Kingsmill's Investment Miscellanea: Friday, April 9, 2021

Apr 09, 2021 | Joshua Kingsmill


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Key Takeaways

  • Consumer spending on the rise is a good sign
  • Even relative to two years ago, spending has increased, for a number of reasons
  • Economic expansion and spending by consumers, does provide opportunities and pitfalls to avoid as things continue to improve

I’ve talked about in the past about the importance of the consumer for the recovery in our economy (and more so in the U.S.). Going back to the concept of another Roaring 20s, certainly consumer spending is on the rise. Year over year numbers aren’t fair, that’s why I like this graph which shows pre-pandemic, last year, as well as what is emerging this year.

Overall Spending

 

Now the recent more stringent Stay at Home orders in Ontario, will no doubt dampen spending in the short term, as Ontario represents approximately 40% of the total Canadian economy, and 35% of total population. This will weigh particularly on spending in the hospitality sector. But vaccine distribution is also ramping up, and that is expected to pave the way for less restrictions and more household spending in those hardest-hit sectors over the summer.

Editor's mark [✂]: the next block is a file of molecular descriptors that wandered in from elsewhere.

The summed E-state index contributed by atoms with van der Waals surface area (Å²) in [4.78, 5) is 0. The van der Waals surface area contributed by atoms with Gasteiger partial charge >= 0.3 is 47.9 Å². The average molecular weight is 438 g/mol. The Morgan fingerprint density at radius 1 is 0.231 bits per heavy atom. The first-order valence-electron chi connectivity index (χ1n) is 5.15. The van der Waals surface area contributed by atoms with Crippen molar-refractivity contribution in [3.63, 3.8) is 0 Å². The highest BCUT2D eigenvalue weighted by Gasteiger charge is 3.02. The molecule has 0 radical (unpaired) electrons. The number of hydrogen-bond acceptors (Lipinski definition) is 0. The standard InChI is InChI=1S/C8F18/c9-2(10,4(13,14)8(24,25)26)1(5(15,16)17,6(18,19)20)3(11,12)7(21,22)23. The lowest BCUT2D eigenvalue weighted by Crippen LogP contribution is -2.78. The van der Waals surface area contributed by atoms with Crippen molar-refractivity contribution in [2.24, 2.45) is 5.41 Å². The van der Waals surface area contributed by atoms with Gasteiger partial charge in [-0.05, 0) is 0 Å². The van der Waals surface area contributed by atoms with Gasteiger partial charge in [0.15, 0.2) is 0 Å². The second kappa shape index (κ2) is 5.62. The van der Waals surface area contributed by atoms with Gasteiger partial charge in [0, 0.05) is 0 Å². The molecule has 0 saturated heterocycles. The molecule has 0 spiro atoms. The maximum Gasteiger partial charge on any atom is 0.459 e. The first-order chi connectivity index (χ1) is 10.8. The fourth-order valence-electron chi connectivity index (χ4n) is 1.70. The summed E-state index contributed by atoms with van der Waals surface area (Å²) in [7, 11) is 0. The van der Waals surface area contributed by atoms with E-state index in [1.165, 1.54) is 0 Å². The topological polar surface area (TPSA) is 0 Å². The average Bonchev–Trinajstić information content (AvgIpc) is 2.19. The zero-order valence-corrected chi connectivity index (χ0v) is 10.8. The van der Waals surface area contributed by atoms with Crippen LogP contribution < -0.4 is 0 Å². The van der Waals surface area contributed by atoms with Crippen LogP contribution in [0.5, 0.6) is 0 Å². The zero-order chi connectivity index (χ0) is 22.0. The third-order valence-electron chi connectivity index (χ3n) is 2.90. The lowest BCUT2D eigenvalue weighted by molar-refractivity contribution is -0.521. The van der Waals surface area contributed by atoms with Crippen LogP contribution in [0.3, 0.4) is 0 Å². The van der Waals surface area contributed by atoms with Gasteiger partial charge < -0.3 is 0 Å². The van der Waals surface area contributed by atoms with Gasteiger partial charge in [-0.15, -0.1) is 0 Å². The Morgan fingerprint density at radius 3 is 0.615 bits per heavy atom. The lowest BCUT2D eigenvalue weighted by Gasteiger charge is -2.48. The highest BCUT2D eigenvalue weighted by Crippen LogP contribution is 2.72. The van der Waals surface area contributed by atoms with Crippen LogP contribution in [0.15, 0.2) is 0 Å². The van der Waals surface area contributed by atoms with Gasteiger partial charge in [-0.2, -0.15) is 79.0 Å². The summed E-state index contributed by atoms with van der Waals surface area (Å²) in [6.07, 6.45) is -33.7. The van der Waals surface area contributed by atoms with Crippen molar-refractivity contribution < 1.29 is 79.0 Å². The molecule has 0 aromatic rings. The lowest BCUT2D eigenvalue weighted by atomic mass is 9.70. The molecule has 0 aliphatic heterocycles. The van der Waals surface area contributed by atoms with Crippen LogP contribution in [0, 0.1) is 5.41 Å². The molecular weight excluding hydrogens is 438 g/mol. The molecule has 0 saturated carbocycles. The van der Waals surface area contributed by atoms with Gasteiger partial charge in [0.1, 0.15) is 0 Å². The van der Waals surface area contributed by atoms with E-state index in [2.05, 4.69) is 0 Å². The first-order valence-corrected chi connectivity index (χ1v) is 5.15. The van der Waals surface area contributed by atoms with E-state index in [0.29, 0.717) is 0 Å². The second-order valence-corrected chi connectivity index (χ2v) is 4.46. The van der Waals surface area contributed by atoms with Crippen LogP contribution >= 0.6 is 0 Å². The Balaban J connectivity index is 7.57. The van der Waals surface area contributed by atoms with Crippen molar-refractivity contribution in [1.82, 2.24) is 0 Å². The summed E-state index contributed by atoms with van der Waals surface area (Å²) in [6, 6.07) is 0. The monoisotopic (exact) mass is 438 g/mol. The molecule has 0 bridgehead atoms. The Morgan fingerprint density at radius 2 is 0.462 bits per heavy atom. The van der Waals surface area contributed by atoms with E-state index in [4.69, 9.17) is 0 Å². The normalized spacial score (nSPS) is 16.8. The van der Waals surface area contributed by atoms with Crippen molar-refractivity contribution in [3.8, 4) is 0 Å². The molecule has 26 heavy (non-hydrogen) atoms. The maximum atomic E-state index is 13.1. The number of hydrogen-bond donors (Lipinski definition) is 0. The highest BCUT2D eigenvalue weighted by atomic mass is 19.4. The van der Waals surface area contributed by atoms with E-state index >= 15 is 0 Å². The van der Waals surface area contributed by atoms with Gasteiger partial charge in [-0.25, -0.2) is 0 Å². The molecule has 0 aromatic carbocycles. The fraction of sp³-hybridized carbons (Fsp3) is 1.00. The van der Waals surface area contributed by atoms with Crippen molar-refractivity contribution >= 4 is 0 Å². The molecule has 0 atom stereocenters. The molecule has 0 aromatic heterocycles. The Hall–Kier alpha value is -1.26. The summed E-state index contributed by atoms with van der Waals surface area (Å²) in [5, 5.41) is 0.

So Canadians – like their U.S. counterparts – have saved a meaningful portion of the expansive stimulus that has made its way into the economy over the past year from both monetary and fiscal policymakers. Those savings have created a nest egg from which to fund spending into an economic reopening that for months has seemed just over the horizon.

While year over year retail spending growth is very high, this is largely due to the very low levels from one year ago, as I highlighted above. However, over the past 2 months, Canadians have been spending faster than they were two years ago, with notable exceptions in hard hit sectors such as accommodation or dining, where spending remains well below pre-COVID levels.

As investors, we have to be mindful of this shift in sentiment, and economic reality: some of the stocks that did exceeding well during the pandemic (some of the so-called Covid-stocks), might be less appealing going forward. Conversely, we can’t fall into the trap of chasing “recovery stocks” that might have gone up too much in anticipation and as a result of the improvements in consumer sentiment and behaviour.

This week, this year, one bit of normalcy has returned. For me, The Masters is kind of the start of a New Year: time to think about the gardens, and for many of us, dusting off our golf clubs. Recall they had a Master’s last year in the Fall, so it is like having Christmas twice in less than a year!) By the way, they have just an incredible modern web site for such a stodgy traditional (LINK), which I freely admit is on in the background as I send this off. No doubt on Sunday, I will be cheering as Lee Westwood (who I once met!), will be getting fitted for his first Green Jacket.